I'd like to start a meta discussion (a discussion on our discussions). This forum is pretty much the only forum I participate in on any subject. I try and assist with as many answers as possible. After having been watching for about a year now, I seem to see something "odd" and I am wondering if it is simply my perception or if there is some bigger story.
I keep seeing postings being made to the forum by folks looking for assistance where the amount of information in the post is relatively low. Sometimes the posts are only a few lines long.
It strikes me that if I were looking for assistance I'd want to be as clear as possible in what I am looking for, what I have tried and what my current "thinking" is on the topic. By sharing where my "mind is at" in trying to get something resolved, I can only imagine that would be goodness as it might highlight some misconception.
I also see relatively few screen shots or attached PDFs or sample TWX files.
What do the rest of us in this community think of these thoughts? Do others beside me prefer to read "summary" posts or would you yourself like to see more information in a post? If you do feel that more content in a post is beneficial, how do you feel we should go about encouraging such behavior?
If you yourself feel that you have been posting "short" questions and you feel that you want to keep doing that, perhaps you could post and help me understand the motivation?
Pinned topic Meta discussion: Content of forum posting questions
Answered question This question has been answered.
Unanswered question This question has not been answered yet.
Updated on 2012-04-12T23:52:30Z at 2012-04-12T23:52:30Z by kolban
jmac_EmeriCon 110000S3HB279 Posts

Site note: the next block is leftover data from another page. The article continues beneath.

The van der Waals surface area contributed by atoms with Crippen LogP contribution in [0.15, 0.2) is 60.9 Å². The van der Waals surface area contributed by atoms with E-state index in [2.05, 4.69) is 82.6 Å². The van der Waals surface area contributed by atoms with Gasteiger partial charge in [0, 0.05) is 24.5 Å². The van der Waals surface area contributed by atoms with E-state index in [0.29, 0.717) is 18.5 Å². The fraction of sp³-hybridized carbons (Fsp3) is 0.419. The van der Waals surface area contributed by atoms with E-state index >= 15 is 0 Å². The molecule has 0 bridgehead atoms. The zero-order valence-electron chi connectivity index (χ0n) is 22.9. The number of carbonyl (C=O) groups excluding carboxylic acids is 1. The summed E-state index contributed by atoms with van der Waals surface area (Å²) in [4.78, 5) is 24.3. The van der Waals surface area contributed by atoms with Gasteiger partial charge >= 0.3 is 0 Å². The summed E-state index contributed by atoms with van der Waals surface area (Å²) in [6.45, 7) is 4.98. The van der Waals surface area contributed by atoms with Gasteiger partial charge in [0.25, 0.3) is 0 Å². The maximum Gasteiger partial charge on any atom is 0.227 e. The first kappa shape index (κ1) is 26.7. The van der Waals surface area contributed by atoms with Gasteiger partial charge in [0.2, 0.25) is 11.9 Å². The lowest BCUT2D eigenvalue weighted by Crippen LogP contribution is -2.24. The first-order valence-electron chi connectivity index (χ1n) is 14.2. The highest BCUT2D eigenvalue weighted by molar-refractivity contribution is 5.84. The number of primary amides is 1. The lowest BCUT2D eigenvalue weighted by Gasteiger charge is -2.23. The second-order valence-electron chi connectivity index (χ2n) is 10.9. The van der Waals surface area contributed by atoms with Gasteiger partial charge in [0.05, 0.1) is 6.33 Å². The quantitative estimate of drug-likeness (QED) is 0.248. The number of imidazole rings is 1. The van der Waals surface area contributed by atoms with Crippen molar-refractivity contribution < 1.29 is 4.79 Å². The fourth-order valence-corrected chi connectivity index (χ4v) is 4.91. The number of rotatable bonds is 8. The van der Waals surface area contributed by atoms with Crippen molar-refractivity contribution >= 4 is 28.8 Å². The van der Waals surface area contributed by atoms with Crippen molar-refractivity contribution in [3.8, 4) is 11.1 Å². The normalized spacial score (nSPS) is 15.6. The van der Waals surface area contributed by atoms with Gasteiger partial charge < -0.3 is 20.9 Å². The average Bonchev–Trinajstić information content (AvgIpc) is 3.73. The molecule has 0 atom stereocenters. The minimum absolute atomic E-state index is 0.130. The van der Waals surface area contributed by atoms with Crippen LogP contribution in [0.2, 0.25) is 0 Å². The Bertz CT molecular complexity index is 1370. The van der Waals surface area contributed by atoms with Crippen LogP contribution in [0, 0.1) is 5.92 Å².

Re: Meta discussion: Content of forum posting questions2012-04-06T17:21:16ZThis is the accepted answer. This is the accepted answer.Neil:
I am of the opinion that a poster needs to have done some "due dilligence" and at least made a cursory attempt at researching their issue. Having monitored the MQSeries.net workflow forum for years, I would say that ignoring those quickly made posts that do not show any effort in solving the problem does help, but I don't think you can stop that type of behavior, it will always be around. Plus, I have to admit, that I am guilty from time to time, of posting too quickly.
As to attaching twx files in particular, I can understand why you might not want to post a solution to a public forum. The way I handled this on the MQWF Forum was to use private messages to exchange FDL files or Logs when a poster had a problem that needed more insight into the issue. Private Messages exist on this forum, but do not seem to be used much (at least I have not seen much use of them).
vlit 270002P57M927 Posts
Re: Meta discussion: Content of forum posting questions2012-04-09T14:59:48ZThis is the accepted answer. This is the accepted answer.Neil, you are right absolutely.
I have already written about this. There are no extrasenses here and the people cannot give a good advice without input data.
SystemAdmin 110000D4XK7615 Posts
Re: Meta discussion: Content of forum posting questions2012-04-09T17:19:46ZThis is the accepted answer. This is the accepted answer.
- vlit 270002P57M
I have to admit that I frequently pass over questions on this forum just because I can't understand what the heck the poster is saying. Or when the poster violates one of Eric's other core principles of smart questions. (Primarily when it's just some vague "things aren't working" post without listing what enough background, details, or what they've already tried.) I'm usually posting here when taking a five minute break from "real work", and I'm going to prioritize posts that I can understand and answer quickly.